By Joseph D. Meador
Who is dividing the church, and why do some leave the faith?
The church is deluged with denominational attitudes. Sectarian teaching has found its way into many pulpits and into the classrooms in many of our schools and universities.
John gives us an apostolic view of the causes of such apostasy. "They went out from us, but they were not of us; for if they had been of us, they would no doubt have continued with us: but they went out that they might be made manifest that they were not all of us" (1 John 2:19). Guy N. Woods has aptly portrayed:
They became apostates from the fold by going out. They were not 'of' the disciples, i.e., they did not possess the same spirit of obedience characteristic of the disciples, for if 'they had they would have continued with' the disciples. In apostatizing from the faith, they were 'made manifest' (shown to be not of the disciples).
Others, like those of this text, adopt false and heretical doctrines, forsake the church, and make shipwreck concerning the faith (1 Tim. 1:19).
The Bible presents varied reasons for the infection and spread of the disease of apostasy. Why do some leave the faith?
Deception is one reason for division. Paul noted that false teachers of Corinth posed as pious and informed brethren, yet because of their lack of true Bible knowledge, were void of spirituality (1 Tim. 1:19-20; 6:4; 2 Cor. 11:14-15).
He further says that such impostors feigned Christian maturity:
For such are false apostles, deceitful workers, transforming themselves into the apostles of Christ. And no marvel, for Satan himself is transformed into an angel of light. Therefore, it is no great thing if his ministers also be transformed as the ministers of righteousness, whose end shall be according to their works (2 Cor. 11:14-15).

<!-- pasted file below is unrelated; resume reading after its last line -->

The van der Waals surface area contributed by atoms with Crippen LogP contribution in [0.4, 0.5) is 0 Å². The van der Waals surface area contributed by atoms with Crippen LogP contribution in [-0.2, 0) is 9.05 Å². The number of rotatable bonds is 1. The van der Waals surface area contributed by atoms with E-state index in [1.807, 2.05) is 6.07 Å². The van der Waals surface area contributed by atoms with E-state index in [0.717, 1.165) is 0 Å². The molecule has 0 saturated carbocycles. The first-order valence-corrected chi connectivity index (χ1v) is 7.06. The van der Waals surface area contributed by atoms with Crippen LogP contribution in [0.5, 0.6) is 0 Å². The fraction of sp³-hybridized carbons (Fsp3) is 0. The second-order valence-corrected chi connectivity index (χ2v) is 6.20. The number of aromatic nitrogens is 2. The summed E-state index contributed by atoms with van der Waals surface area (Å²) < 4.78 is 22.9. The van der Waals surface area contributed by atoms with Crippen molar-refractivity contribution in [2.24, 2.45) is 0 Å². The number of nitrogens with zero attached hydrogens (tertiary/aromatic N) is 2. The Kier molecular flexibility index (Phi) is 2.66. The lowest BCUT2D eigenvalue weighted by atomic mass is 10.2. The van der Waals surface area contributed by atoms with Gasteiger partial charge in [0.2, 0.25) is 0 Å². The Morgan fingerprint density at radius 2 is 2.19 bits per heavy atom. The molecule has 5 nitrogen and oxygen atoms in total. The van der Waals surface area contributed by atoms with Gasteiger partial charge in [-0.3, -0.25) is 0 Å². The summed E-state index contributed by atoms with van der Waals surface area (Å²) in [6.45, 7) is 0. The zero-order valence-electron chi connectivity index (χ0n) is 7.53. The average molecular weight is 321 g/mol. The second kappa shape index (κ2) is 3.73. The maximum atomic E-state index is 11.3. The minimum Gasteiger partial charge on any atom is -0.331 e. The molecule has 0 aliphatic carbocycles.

The Bible points out that many will be deceived into believing doctrinal error because they choose to follow personalities rather than the teaching of Christ (2 Tim. 4:1 ff; Matt.7:21-23).). During the premillennial heresy of the '20s end '30s, many were deceived by "that sweet- spirited preacher," R.H. Boll. In the mid-'30s, K.C. Moser advocated "unmerited grace" which placed more emphasis upon the "personal" Jesus than upon his doctrine. Obedience was minimized. Many followed Moser because he showed an irenic spirit, however contrived that spirit might have been. Some remember the "kind and meek" attitude which was displayed by the leader of the modern "Unity in Diversity" movement, W. Carl Ketcherside, though at times he exhibited a vicious spirit.
There are convincing personalities in this generation who are using the same strategy to draw away many disciples into accepting their favorite theories of grace only, and change of the unchangeable, and mutating the immutable. (The essential elements of the church, which is the body of Jesus, cannot be altered without destroying it. Instead of being the bride of Christ it becomes a harlot.)
The desire for pre-eminence is a driving force among some "professing" Christians who are bent on a course of control. Some have ventured so far in their quest for power that they encourage congregational rebellion in an attempt to "change" and "reform."
The apostle John recounted to Gaius the sad state to which Diotrephes had fallen in loving preeminence (3 John 9). Diotrephes wanted to be the petted and pampered. He refused to receive the apostle John as a brother in Christ. No doubt, Diotrephes thought he had risen to new heights of spirituality.
When the goal is control, the end always justifies the means. Such a perverted spirit would rather rip apart the body of Christ rather than mend; divide rather than graft; and, split apart rather than seam.
Some in the church despise doctrine and seek to amend the will of God to make it mold and conform to their notion of "progressive" Christianity. The Bible says we should attend to sound doctrine, continue in it, and hold steadfastly to it (1 Tim. 4:6; 1 Tim. 4:16; 2 Cor. 2:17; Titus 2:7, 12; 2 Tim. 1:13; Titus 1:9; 2:1).
Truth does not divide. It is incapable of division. When the hammer of error falls on the wedge of discord, it recoils against the seasoned stone of faith, but fragments the unstable sandstone of human ambition. Error and weakness are the cause of division.
We cannot walk in fellowship with those who have gone out from us, even though they were once of us (1 John 1:7; 2:19).
(Joseph D. Meador is the director of the Southwest School of Bible Studies, an excellent institution for the training of men who aspire to preach the Word. He may be contacted by calling  282-2438.)
Published August 1996